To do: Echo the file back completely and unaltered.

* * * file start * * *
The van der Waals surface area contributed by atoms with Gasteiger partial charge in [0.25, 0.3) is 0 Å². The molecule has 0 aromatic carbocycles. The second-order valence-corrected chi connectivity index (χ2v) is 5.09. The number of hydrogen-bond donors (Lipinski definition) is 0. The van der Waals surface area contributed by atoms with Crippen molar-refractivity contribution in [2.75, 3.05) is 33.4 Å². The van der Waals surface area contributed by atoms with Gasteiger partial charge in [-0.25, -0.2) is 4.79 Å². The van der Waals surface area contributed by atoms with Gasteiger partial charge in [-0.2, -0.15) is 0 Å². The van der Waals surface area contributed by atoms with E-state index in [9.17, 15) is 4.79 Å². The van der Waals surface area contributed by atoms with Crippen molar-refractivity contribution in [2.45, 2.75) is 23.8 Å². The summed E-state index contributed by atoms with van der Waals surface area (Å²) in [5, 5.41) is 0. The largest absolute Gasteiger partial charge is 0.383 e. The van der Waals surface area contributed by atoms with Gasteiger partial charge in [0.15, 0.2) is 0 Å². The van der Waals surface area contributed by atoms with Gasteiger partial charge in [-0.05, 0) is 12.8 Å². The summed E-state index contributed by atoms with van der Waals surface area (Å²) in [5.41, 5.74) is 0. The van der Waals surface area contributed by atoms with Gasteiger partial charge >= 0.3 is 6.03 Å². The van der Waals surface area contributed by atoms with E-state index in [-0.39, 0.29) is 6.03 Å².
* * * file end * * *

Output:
The van der Waals surface area contributed by atoms with Gasteiger partial charge in [0.25, 0.3) is 0 Å². The molecule has 0 aromatic carbocycles. The second-order valence-corrected chi connectivity index (χ2v) is 5.09. The number of hydrogen-bond donors (Lipinski definition) is 0. The van der Waals surface area contributed by atoms with Crippen molar-refractivity contribution in [2.75, 3.05) is 33.4 Å². The van der Waals surface area contributed by atoms with Gasteiger partial charge in [-0.25, -0.2) is 4.79 Å². The van der Waals surface area contributed by atoms with Gasteiger partial charge in [-0.2, -0.15) is 0 Å². The van der Waals surface area contributed by atoms with E-state index in [9.17, 15) is 4.79 Å². The van der Waals surface area contributed by atoms with Crippen molar-refractivity contribution in [2.45, 2.75) is 23.8 Å². The summed E-state index contributed by atoms with van der Waals surface area (Å²) in [5, 5.41) is 0. The largest absolute Gasteiger partial charge is 0.383 e. The van der Waals surface area contributed by atoms with Gasteiger partial charge in [0.15, 0.2) is 0 Å². The van der Waals surface area contributed by atoms with Gasteiger partial charge in [-0.05, 0) is 12.8 Å². The summed E-state index contributed by atoms with van der Waals surface area (Å²) in [5.41, 5.74) is 0. The van der Waals surface area contributed by atoms with Gasteiger partial charge >= 0.3 is 6.03 Å². The van der Waals surface area contributed by atoms with E-state index in [-0.39, 0.29) is 6.03 Å².